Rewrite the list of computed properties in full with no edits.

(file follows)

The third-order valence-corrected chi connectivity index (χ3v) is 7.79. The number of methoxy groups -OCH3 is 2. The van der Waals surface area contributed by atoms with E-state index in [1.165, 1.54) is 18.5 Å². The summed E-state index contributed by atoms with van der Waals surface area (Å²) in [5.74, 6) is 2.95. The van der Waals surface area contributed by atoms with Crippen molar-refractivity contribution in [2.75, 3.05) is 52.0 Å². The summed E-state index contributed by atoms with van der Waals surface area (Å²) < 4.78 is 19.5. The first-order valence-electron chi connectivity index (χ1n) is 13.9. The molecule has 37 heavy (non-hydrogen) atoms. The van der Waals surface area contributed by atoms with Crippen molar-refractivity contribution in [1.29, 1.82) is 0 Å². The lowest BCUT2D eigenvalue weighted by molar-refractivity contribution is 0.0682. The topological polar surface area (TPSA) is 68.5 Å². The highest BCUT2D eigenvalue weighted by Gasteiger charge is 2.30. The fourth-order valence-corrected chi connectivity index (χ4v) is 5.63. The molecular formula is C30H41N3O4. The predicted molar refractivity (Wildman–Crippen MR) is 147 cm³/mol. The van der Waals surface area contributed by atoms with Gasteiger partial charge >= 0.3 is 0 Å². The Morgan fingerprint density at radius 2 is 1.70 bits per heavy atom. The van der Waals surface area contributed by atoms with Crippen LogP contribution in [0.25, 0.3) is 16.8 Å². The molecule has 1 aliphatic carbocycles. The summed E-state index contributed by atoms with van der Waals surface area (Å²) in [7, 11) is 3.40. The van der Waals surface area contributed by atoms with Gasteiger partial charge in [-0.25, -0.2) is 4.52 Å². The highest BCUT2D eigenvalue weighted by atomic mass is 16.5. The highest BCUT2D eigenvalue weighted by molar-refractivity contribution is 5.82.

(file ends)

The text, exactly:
The third-order valence-corrected chi connectivity index (χ3v) is 7.79. The number of methoxy groups -OCH3 is 2. The van der Waals surface area contributed by atoms with E-state index in [1.165, 1.54) is 18.5 Å². The summed E-state index contributed by atoms with van der Waals surface area (Å²) in [5.74, 6) is 2.95. The van der Waals surface area contributed by atoms with Crippen molar-refractivity contribution in [2.75, 3.05) is 52.0 Å². The summed E-state index contributed by atoms with van der Waals surface area (Å²) < 4.78 is 19.5. The first-order valence-electron chi connectivity index (χ1n) is 13.9. The molecule has 37 heavy (non-hydrogen) atoms. The van der Waals surface area contributed by atoms with Crippen molar-refractivity contribution in [1.29, 1.82) is 0 Å². The lowest BCUT2D eigenvalue weighted by molar-refractivity contribution is 0.0682. The topological polar surface area (TPSA) is 68.5 Å². The highest BCUT2D eigenvalue weighted by Gasteiger charge is 2.30. The fourth-order valence-corrected chi connectivity index (χ4v) is 5.63. The molecular formula is C30H41N3O4. The predicted molar refractivity (Wildman–Crippen MR) is 147 cm³/mol. The van der Waals surface area contributed by atoms with Gasteiger partial charge >= 0.3 is 0 Å². The Morgan fingerprint density at radius 2 is 1.70 bits per heavy atom. The van der Waals surface area contributed by atoms with Crippen LogP contribution in [0.25, 0.3) is 16.8 Å². The molecule has 1 aliphatic carbocycles. The summed E-state index contributed by atoms with van der Waals surface area (Å²) in [7, 11) is 3.40. The van der Waals surface area contributed by atoms with Gasteiger partial charge in [-0.25, -0.2) is 4.52 Å². The highest BCUT2D eigenvalue weighted by atomic mass is 16.5. The highest BCUT2D eigenvalue weighted by molar-refractivity contribution is 5.82.